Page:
NASHVILLE, April 2, 2015 — Earlier this week, a resolution sponsored by State Representative Bryan Terry (R–Murfreesboro) to raise awareness regarding childhood apraxia of speech passed the House of Representatives with unanimous support from state lawmakers.
As introduced, the resolution details the importance of early and intensive intervention to address the needs of children with apraxia of speech and the importance of supporting improved awareness of this condition.
Childhood apraxia of speech is a neurological and motor disorder of unknown cause. Children with apraxia have trouble enunciating sounds and coordinating the muscles used for speech. These children are often misdiagnosed as having delayed speech, hearing disorders, or even as being autistic. Because of misdiagnoses and delayed treatment, many of these children suffer from self-esteem issues and even bullying.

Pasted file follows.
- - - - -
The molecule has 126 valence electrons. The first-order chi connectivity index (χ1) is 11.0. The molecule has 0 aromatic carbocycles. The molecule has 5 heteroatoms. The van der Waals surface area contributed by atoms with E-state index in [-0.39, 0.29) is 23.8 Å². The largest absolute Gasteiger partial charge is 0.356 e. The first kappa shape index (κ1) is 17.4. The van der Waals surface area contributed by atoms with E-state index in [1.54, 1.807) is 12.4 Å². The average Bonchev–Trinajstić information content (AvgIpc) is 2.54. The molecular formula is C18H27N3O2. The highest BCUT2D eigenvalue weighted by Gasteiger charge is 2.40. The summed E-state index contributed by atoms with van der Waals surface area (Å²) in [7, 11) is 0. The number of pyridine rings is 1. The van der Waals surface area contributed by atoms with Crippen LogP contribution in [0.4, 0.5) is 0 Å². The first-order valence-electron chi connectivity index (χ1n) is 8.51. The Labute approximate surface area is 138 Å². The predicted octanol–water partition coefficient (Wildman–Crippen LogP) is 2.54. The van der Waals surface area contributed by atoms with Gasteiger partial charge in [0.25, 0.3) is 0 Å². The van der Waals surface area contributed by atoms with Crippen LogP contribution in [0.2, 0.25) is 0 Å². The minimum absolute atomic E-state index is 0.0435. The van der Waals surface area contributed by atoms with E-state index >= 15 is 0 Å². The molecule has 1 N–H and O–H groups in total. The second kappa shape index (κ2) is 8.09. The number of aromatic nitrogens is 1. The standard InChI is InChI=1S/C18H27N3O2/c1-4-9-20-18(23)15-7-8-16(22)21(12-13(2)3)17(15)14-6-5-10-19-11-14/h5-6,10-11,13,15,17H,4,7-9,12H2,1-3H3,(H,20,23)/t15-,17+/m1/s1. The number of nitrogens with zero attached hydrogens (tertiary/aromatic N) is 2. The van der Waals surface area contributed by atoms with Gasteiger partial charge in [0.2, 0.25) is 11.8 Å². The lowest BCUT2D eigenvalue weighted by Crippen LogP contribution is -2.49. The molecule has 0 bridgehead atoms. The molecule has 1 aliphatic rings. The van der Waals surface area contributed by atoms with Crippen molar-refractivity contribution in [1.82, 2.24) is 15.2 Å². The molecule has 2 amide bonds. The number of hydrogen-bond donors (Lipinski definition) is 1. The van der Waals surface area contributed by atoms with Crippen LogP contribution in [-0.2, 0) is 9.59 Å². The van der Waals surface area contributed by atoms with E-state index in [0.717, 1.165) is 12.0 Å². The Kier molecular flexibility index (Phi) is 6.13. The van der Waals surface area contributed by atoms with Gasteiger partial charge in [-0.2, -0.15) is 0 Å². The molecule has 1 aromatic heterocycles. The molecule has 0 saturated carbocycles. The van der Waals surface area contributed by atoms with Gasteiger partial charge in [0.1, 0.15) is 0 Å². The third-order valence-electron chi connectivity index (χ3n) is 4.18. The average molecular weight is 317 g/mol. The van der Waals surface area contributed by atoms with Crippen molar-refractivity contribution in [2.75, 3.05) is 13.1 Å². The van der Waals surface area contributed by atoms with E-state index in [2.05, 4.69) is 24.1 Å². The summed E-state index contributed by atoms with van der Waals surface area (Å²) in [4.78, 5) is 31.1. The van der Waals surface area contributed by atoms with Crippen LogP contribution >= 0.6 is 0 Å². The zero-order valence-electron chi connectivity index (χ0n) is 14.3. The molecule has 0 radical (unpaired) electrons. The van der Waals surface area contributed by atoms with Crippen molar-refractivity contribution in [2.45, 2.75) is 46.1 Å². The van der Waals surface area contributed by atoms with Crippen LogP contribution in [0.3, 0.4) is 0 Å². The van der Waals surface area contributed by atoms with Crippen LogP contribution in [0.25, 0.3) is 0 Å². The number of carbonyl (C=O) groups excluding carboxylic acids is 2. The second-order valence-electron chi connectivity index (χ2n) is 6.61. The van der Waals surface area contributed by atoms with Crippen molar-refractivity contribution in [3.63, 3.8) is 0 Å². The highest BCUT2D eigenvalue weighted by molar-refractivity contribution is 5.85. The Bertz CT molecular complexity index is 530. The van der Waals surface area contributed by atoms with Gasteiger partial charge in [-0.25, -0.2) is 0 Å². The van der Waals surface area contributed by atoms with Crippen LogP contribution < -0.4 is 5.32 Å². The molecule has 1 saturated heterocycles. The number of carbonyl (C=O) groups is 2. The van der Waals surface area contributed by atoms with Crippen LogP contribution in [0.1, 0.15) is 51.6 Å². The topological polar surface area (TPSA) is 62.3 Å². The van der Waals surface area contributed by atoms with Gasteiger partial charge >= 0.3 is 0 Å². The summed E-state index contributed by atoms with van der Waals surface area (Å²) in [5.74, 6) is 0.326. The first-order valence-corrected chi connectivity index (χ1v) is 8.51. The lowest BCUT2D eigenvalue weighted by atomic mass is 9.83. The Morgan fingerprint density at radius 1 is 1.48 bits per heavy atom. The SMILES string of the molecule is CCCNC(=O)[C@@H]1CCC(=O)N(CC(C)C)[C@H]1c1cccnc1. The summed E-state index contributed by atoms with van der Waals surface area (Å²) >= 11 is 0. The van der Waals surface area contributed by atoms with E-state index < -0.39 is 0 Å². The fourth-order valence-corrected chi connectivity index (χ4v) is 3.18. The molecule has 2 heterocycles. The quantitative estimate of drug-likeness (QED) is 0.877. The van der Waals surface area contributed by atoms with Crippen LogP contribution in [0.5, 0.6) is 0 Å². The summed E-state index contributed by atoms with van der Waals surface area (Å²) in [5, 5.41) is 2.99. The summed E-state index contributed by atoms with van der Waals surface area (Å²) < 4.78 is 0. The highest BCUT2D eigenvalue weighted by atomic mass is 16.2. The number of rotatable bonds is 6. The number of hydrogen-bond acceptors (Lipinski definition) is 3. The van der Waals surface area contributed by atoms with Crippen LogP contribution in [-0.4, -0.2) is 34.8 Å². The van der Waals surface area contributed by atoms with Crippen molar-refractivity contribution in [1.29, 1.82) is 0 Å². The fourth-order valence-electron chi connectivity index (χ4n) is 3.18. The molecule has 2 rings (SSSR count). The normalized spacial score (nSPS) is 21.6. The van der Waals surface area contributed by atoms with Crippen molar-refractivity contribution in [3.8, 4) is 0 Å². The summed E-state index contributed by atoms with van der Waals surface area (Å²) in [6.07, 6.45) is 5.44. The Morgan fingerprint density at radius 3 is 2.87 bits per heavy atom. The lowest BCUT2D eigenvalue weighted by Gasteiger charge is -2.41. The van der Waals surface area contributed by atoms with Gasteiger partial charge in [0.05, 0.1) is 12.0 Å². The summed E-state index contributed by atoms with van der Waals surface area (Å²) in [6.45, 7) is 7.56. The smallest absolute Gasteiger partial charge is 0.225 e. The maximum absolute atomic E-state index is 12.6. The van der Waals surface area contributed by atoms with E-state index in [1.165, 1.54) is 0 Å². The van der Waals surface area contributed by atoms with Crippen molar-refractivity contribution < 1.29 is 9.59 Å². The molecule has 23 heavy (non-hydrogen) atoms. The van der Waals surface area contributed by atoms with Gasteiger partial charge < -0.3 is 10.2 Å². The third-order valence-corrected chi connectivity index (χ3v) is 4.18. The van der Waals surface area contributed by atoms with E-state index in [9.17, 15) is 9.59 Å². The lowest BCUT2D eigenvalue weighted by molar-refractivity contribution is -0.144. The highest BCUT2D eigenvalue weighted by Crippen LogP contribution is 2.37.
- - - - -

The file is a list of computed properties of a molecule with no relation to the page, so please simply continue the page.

“My family has been directly affected by childhood apraxia of speech as my daughter has it,” said Representative Terry. “We are fortunate in that we recognized it early and were able to get the treatment she needed. Some families, however, are not this lucky. My hope is this resolution will help bring awareness to this important issue so children affected by this disorder can get the help they need to live the normal, fully-functioning lives they deserve.”
The full text of House Joint Resolution 12 can be found by visiting